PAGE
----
(Diamond Solitaire, our 2YO home-bred filly by the majestic Majestic Harbor, finds the winner’s circle in just her second career start. We had a party in the winner’s circle at Indy Grand — where race fans are welcome to attend.)

Editor’s Note:

If you read this column very often — or even at all — you know by now that I love my music. My preferred lyric and melody falls gently on my ear and my mind. It is the “Country” genre. And, my favored artists are the legends, who go off at 1-5 odds in my world.

We named our youngest Golden Retriever “Haggard.” You know why.

We have a sign on our shed at the Lake that came from the country store in Luckenbach. That’s in Texas. That’s also in a Waylon Jennings’ song. You see, Waylon was my seat-mate for a couple of Kentucky Derbies in the past, when “Millionarires Row” at Churchill Downs consisted of tables of ten, jammed together into commingled parties of all. Never met a better guy. Seriously.

We have a collection of vinyl that plays on our old-school record player. You will find a lot of Cash. You will find some Willie. You can even find some Don Williams and Vern Gosdin. Seen all of them in person. Better yet, I heard all of them sing in real time.

This weekend coming up, I am headed to the Lake and to see my great friend John Austin McDaniels. If you haven’t heard him sing, do yourself a favor and go on I-Tunes and buy yourself a download or two. He’s that good. I promise. And, this weekend, Johnny Mac is joining up with Merle’s former band to put on a concert / show at “The Breakers” in Paris, TN. Can’t wait. It will be so damn good. I’ve got a front row table reserved. Booked.

Yet, I digress.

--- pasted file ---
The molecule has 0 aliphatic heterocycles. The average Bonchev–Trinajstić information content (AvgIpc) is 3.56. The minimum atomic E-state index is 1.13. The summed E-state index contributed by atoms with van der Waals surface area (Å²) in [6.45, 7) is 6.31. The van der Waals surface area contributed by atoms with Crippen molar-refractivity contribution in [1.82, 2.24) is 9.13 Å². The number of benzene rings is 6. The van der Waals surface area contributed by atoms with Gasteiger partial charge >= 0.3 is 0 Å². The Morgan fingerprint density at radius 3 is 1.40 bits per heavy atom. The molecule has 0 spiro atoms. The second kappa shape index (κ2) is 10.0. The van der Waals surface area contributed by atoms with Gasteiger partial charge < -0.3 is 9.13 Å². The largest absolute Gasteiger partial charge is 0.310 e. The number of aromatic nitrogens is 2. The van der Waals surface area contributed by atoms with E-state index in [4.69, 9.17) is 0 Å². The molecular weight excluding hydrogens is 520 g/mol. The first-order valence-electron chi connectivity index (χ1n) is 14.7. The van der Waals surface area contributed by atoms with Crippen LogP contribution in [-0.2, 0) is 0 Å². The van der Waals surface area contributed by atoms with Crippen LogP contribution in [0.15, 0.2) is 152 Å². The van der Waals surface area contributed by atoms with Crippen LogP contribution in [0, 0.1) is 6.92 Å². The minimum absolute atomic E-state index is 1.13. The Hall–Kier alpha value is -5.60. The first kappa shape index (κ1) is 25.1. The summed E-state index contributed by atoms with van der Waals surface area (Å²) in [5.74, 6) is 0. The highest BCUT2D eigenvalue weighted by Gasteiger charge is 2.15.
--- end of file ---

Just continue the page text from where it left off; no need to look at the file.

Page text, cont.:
Just know, I love my music.

One of my all-time favorites is the late, great John Denver. And, one of his best songs ever — in my less-than-humble opinion — is the song “Somedays are Diamonds…”

I play it every single day of my life. Every. Single. Day. And, it rings so true to me. From the day he recorded it. To my life today.

The chorus goes like this:

“Some days are diamonds, some days are stones
Sometimes the hard times won’t leave me alone
Sometimes a cold wind blows a chill in my bones
Some days are diamonds, some days are stones.”

Last week, I got to live both ends of that song.

One of my days, was, well, all Diamonds. The best of the best. The brightest of the brightest. The shiniest of the shiniest. As brilliant as the yellow stone that is perched on the left hand of my beautiful bride. I put the ring on the right left hand this time, as the late, great George Jones would warble.

And, one of my days was, well, stones. Sometimes, you know, the hard times just won’t leave you alone. On Saturday, the cool wind blew a chill in my bones.

Such is life in the horse sport, where the “Highs Shine Very Bright,” and the “Lows Sting Just a Might.”

Such is life in the horse business, where you have no business being if you are prone to be the faint of heart and allergic to disappointment.

Such is life, I think, these days, too.

Such was my life last week.

If you read this column very often — or even at all — you know by now that I love my horses, too. Maybe even more so than my music.

Outside of my precious family members, whom I love so much, and a few friends who have managed to put up with me through the years and I cherish so much, my horses are my refuge. They are the ones I visit when I want to hide. They are the ones I talk to when I want to be right. They rarely talk back. They are the ones that seem to understand, even if they don’t. They are the ones who seem to give back all, even if they can’t. And, they are my joy and prides.

I’ve got two of them at the racetrack right now.

Two fillies.

They are half-sisters and their stalls back up to each other at The Thoroughbred Center in Lexington, KY. You can often find them each at the back of their respective stalls. Sisters chatting the day away.

They are the pupils of trainer Stephen Lyster, a young man I have known since he and my son were both very young and became life-long friends.

I owned the fillies’ mother and I have watched both of them grow from simple foals into race horses now.

They have been my babies.

They have been my children.

They have been part of my family.

And, now I get to play by watching them go play.

They are my fun. Like my music, I love my horses.

And, last week, I got the rare chance to go and watch them both race. And, as you might guess by now?

One day was Diamond’s.

All Diamond’s and diamonds.